Schust DJ(1), Bonney EA(2), Sugimoto J(3), Ezashi T(1)(4)(5), Roberts RM(1)(4)(5), Choi S(1)(5), Zhou J(1)(5). Author information:
(1)Department of Obstetrics, Gynecology, University of Missouri School of
Medicine, Columbia, MO 65202, USA.
(2)Department of Obstetrics, Gynecology and Reproductive Sciences, University of
Vermont College of Medicine, Burlington, VT 05405, USA.
(3)Department of Obstetrics and Gynecology, Hiroshima University, Hiroshima
(4)Division of Animal Sciences, University of Missouri, Columbia, MO 65211, USA.
(5)Christopher S. Bond Life Sciences Center, University of Missouri, Columbia,
MO 65211, USA.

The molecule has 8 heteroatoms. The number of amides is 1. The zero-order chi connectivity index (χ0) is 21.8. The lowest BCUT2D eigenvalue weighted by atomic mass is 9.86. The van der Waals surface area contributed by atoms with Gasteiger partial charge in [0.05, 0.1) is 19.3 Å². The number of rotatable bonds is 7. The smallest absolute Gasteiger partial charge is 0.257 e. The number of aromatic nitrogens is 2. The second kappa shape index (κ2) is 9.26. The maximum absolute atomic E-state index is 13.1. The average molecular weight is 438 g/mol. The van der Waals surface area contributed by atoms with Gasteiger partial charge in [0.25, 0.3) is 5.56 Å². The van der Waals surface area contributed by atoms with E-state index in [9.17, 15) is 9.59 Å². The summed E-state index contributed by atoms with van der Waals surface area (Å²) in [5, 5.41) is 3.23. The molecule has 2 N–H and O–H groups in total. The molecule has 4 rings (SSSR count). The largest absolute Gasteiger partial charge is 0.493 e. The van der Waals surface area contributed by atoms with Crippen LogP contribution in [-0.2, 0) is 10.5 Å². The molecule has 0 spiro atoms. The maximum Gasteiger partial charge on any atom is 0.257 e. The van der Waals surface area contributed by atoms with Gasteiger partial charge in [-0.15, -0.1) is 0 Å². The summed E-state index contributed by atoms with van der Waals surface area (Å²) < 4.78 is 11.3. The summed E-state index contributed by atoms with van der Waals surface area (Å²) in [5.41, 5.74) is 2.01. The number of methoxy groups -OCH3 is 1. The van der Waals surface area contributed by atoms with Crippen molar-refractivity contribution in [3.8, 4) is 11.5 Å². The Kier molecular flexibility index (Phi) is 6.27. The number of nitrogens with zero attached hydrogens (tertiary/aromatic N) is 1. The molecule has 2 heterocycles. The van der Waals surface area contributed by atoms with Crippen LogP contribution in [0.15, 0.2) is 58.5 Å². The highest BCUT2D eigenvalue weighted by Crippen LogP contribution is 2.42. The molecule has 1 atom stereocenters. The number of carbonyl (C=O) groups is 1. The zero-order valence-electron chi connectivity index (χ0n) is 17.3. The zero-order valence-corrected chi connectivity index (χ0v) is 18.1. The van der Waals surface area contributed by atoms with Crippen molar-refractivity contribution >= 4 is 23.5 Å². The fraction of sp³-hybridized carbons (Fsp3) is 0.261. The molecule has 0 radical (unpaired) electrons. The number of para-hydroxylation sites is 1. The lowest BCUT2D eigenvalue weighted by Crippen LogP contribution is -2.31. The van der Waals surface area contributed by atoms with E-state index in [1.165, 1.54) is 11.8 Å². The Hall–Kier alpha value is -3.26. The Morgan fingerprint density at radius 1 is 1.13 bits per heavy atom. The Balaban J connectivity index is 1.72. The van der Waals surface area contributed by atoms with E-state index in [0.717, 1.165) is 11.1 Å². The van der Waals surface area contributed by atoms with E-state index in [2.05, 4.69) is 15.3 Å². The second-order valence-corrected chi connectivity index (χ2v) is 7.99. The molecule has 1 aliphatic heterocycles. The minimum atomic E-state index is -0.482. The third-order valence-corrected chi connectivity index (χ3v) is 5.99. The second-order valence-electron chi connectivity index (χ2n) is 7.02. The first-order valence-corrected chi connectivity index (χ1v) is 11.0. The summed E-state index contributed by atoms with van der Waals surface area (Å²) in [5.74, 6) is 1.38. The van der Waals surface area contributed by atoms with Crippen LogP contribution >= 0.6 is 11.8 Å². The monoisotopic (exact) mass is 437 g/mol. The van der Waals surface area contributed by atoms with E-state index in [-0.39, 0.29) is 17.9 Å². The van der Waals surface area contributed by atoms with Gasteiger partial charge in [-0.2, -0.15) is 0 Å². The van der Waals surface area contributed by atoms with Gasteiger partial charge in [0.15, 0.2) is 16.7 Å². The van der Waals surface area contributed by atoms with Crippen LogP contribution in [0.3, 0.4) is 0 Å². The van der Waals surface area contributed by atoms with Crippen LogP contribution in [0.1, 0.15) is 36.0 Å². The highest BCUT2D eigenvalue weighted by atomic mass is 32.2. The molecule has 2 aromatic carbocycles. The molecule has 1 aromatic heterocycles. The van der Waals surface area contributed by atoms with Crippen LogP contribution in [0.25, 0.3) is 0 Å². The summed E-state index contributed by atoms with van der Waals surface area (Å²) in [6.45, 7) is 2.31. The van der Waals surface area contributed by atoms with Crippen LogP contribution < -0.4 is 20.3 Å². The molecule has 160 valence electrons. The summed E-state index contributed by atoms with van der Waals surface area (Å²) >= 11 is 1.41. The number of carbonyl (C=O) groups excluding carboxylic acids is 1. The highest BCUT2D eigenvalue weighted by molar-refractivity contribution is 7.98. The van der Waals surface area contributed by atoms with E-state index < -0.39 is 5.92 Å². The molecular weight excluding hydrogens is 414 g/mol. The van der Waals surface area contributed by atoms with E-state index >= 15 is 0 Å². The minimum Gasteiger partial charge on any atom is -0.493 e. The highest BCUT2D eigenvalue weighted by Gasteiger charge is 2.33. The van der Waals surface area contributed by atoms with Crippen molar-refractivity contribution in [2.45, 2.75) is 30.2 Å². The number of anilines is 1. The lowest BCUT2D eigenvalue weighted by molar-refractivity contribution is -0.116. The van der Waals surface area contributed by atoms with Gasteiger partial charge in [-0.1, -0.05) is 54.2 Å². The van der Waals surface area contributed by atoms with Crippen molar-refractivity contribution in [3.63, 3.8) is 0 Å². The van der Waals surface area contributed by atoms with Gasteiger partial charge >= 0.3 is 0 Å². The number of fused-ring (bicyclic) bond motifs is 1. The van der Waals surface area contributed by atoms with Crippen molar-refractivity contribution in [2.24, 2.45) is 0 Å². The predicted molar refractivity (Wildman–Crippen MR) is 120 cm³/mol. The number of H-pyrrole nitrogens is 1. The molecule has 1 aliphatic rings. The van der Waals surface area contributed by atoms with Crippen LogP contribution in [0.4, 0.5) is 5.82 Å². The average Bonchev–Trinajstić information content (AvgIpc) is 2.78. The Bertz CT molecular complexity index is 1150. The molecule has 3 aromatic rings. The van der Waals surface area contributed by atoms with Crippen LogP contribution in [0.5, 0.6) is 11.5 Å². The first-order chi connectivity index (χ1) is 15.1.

Multinucleate syncytialized trophoblast is found in three forms in the human placenta. In the earliest stages of pregnancy, it is seen at the invasive leading edge of the implanting embryo and has been called primitive trophoblast. In later pregnancy, it is represented by the immense, multinucleated layer covering the surface of placental villi and by the trophoblast giant cells found deep within the uterine decidua and myometrium. These syncytia interact with local and/or systemic maternal immune effector cells in a fine balance that allows for invasion and persistence of allogeneic cells in a mother who must retain immunocompetence for 40 weeks of pregnancy. Maternal immune interactions with syncytialized trophoblast require tightly regulated mechanisms that may differ depending on the location of fetal cells and their invasiveness, the nature of the surrounding immune effector cells and the gestational age of the pregnancy. Some specifically reflect the unique mechanisms involved in trophoblast cell-cell fusion (aka syncytialization). Here we will review and summarize several of the mechanisms that support healthy maternal-fetal immune interactions specifically at syncytiotrophoblast interfaces.
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